The Continental Divide is an epic hydrological divide separating the watersheds draining into the Atlantic Ocean from those draining into the Pacific Ocean. In the United States, its route is over 3,000 miles long, extending from the Canadian border with Montana to the Mexican boundary in southwest New Mexico. Following this course you’ll find the Continental Divide National Scenic Trail, part of a series of national trails established by Congress in recognition of their natural beauty. The Continental Divide trail in particular passes through 25 national forests, 21 wilderness areas and three national parks, providing access to spectacular vistas in some of the most scenic places left in the world. The highest point is in Colorado at Grays Peak (14,270 feet) and the lowest is along Waterton Lake in Glacier National Park in Montana (4,200 feet). The long winter season along the Divide (September through May) is now over. Why not plan a hiking or camping trip! From backpacking to family day trips, there’s something for everyone.

Free Flowing Yellowstone

By Linda Tancs

Yellowstone National Park contains most of the world’s geysers, Old Faithful a great favorite among them.  Its regular, billowing eruptions are not the only thing that’s free flowing in America’s first national park, though.  The park is also home to the longest free flowing river in the United States, Yellowstone River.  From there it glides 676 miles to its confluence with the Missouri River without a single dam to break its stride.  Along its many points of access you’ll find plenty of recreational opportunities, including some of the best trout fishing ever and some cool Montana agate to add to your collection.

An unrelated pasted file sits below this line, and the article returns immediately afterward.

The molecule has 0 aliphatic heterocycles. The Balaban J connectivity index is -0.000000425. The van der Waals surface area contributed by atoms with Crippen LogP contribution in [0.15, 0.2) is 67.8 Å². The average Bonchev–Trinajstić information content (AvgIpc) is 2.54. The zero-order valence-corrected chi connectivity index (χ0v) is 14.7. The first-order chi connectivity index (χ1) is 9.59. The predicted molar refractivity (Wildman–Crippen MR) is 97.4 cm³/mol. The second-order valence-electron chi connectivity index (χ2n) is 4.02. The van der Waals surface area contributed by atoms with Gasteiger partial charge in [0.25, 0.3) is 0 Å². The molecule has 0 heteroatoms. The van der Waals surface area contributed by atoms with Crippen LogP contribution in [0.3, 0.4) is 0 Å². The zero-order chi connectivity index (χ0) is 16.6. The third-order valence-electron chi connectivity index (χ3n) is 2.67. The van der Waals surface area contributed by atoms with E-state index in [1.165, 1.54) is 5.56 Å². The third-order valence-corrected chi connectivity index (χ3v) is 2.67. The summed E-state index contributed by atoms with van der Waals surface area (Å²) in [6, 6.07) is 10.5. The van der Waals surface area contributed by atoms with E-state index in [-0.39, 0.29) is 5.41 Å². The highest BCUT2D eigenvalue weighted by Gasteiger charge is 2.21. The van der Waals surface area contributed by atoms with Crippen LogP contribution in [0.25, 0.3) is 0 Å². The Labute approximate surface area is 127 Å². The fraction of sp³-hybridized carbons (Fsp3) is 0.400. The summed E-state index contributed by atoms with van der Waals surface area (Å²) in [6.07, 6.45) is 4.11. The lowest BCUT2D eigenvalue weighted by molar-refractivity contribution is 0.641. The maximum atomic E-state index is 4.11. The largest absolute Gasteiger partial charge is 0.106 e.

Bannack’s Glory Days

By Linda Tancs

Did you know that the U.S. Geological Survey ranks Montana as the seventh largest producer of gold in the United States?  The first hint of gold in The Treasure State came in 1852, but the major strike in Grasshopper Creek a decade later spawned the state’s Gold Rush era.  That discovery led to the creation of the mining town, Bannack, where thousands of prospectors with gold dust in their eyes settled for a time.  After the furor died down, this area just 24 miles southwest of Dillon became a ghost town and ultimately a state park.  Named after the Bannock Indians, most of the sixty structures in the area can still be explored.  During the third week of October, the Bannack Ghost Walks feature live re-enactments of significant events throughout the town’s history.

Crown of the Continent

By Linda Tancs

Its crowning achievement is the preservation of more than a million acres of forests, alpine meadows, lakes, peaks and glacial-carved valleys, 70 species of mammals and over 270 species of birds.  That’s reason enough why Montana’s Glacier National Park is aptly dubbed the Crown of the Continent.  Named for its prominent glacier-carved terrain and remnant glaciers descended from the ice ages, it’s nearly four times the size of rival Rocky Mountain National Park.  Take a ride on Going-to-the-Sun Road, a 50-mile drive through the park’s interior offering some of the best sights in northwest Montana.  Glacier is also a hiker’s paradise, offering 700 miles of trails, like the shutterbug-friendly Logan Pass.  Better act soon; some scientists predict that by the year 2030, Glacier National Park will not contain any glaciers.  In fact, the park has only 25 glaciers now, down from 150 in the 1800s.